STRATTON MOUNTAIN, Vermont — Good weather, mid-season like conditions, 30% open terrain, and a huge turnout is a good way to characterize the holiday weekend at Stratton, which some are considering to be one of the best in recent years.
“The past few days were a strong testament to our guest’s passion for the sport and our snowmaking and grooming team’s ability to create a quality product. Despite the current economic climate, we definitely exceeded our expectations for the weekend so perhaps this is a signal that winter and snow can trump the economy, confirming that skiing and riding are not only a hobby for many, but also a lifestyle.” said Stratton COO and president Sky Foulkes.
Stratton management were not the only ones happy with the conditions over the weekend. On opening day, Livingston, New Jersey resident and a local homeowner, Margo, quipped “the conditions today were better than some Christmases” while 13 year old Nick from New Canaan, CT. loved the conditions on Polar Bear and describing them as “really smooth”.
Great snow doesn’t always happen overnight and often it is man-made snow that forms the foundation of an east coast resort’s base. Stratton has been making snow since 1965 and is an industry leader due to the experience of Chief Snowmaker Lynn Capen who has been here for “too long” in his words (33 years for the rest of us), the mountain’s 16 million dollar investment in equipment (More than 800 tower, land, and fan guns) over the past decade, the ability to cover 95% of the terrain, and the mountain’s large water source which holds 220 million gallons of water in reserve. This last fact alone gives Stratton a huge advantage as the mountain’s arsenal is capable of pumping 11,400 gallons of water a minute. Putting it in simpler terms, that’s enough fire power to bury three football fields in one foot of snow in one hour.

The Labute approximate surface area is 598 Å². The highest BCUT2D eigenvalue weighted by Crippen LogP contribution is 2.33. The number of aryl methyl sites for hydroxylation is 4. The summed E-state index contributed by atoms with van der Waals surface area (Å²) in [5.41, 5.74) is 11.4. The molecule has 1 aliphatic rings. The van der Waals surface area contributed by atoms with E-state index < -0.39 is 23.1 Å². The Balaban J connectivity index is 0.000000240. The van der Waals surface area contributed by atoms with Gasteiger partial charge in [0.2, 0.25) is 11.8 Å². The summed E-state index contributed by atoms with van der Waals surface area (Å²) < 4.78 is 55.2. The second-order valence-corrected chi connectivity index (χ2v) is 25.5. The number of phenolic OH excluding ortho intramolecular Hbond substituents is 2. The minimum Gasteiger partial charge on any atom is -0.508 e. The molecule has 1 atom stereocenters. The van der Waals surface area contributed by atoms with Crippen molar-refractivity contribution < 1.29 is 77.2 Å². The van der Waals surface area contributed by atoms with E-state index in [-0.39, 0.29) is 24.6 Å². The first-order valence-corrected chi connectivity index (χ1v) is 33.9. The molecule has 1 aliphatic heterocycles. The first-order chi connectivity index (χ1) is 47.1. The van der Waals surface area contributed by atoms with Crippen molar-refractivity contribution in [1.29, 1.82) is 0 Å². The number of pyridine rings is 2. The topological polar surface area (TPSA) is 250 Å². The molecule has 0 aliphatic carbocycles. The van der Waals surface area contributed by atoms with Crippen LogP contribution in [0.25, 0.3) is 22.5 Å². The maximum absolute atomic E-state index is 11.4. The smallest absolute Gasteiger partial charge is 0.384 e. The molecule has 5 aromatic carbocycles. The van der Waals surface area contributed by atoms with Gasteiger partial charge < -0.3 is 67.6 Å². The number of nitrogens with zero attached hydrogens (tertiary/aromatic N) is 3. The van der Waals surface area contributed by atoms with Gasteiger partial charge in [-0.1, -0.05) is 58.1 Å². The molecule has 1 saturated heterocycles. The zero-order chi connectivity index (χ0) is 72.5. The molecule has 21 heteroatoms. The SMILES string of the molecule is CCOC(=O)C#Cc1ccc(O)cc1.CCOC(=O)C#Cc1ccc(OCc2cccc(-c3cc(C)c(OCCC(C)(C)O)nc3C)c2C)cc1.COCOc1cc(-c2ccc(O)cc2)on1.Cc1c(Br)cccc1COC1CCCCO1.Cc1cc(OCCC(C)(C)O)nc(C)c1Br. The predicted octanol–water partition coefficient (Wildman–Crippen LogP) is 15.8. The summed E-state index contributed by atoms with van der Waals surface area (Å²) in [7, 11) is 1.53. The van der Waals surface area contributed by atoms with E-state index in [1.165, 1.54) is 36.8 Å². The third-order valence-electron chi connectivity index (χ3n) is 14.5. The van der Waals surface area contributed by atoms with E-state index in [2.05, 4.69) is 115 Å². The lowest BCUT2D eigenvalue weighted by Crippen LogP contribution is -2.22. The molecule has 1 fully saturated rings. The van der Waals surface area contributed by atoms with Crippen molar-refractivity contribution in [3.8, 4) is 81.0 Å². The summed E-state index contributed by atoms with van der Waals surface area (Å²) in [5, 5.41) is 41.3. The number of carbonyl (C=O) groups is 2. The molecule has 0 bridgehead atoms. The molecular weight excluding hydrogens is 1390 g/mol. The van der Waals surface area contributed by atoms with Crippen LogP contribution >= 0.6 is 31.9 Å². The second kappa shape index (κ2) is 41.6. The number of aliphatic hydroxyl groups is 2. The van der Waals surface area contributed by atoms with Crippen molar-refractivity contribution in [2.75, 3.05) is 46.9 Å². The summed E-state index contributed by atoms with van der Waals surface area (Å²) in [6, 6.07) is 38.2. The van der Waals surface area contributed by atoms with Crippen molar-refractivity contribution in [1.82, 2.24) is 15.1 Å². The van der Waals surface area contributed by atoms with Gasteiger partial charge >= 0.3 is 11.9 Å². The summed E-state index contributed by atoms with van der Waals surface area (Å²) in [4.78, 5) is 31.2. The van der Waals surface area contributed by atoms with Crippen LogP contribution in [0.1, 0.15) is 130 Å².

While Stratton is set up with an efficient infrastructure, it’s the quality and hard work of the snowmaking team that makes the difference. Snowmaking guns cannot just run non-stop and unattended. Shifting temperatures require modifications to the process while changing weather and wind conditions require the team to pay constant attention to positioning and flow. When conditions are good (cold temperatures, relatively calm weather), as they were the two weeks leading up to opening day, the snow will begin to pile up in no time. If not, a snowmaker’s job may be one of the toughest around.
The last step is getting the snow groomed down, particularly after a thaw or in periods of inclement weather. The Stratton grooming team under the direction of Al Desroches do an amazing job of turning the most adverse conditions into some of the smoothest and cleanest groomed corduroy that you will find in the world. A groomer’s job begins when the public’s ski or snowboard day ends, often working through the night to ensure that Stratton’s famously groomed conditions are in place when the lifts open the following morning.
Combining these two snow farming elements, while sprinkling in some help from Mother Nature and adding a dash of skier and rider enthusiasm may help to explain the recipe for Stratton’s early season success.
For the day or for the week, Stratton Mountain Resort is looking forward to another great season of bountiful snow, gold medal grooming, and providing its guests with unforgettable memories and everything they love about Vermont in one place.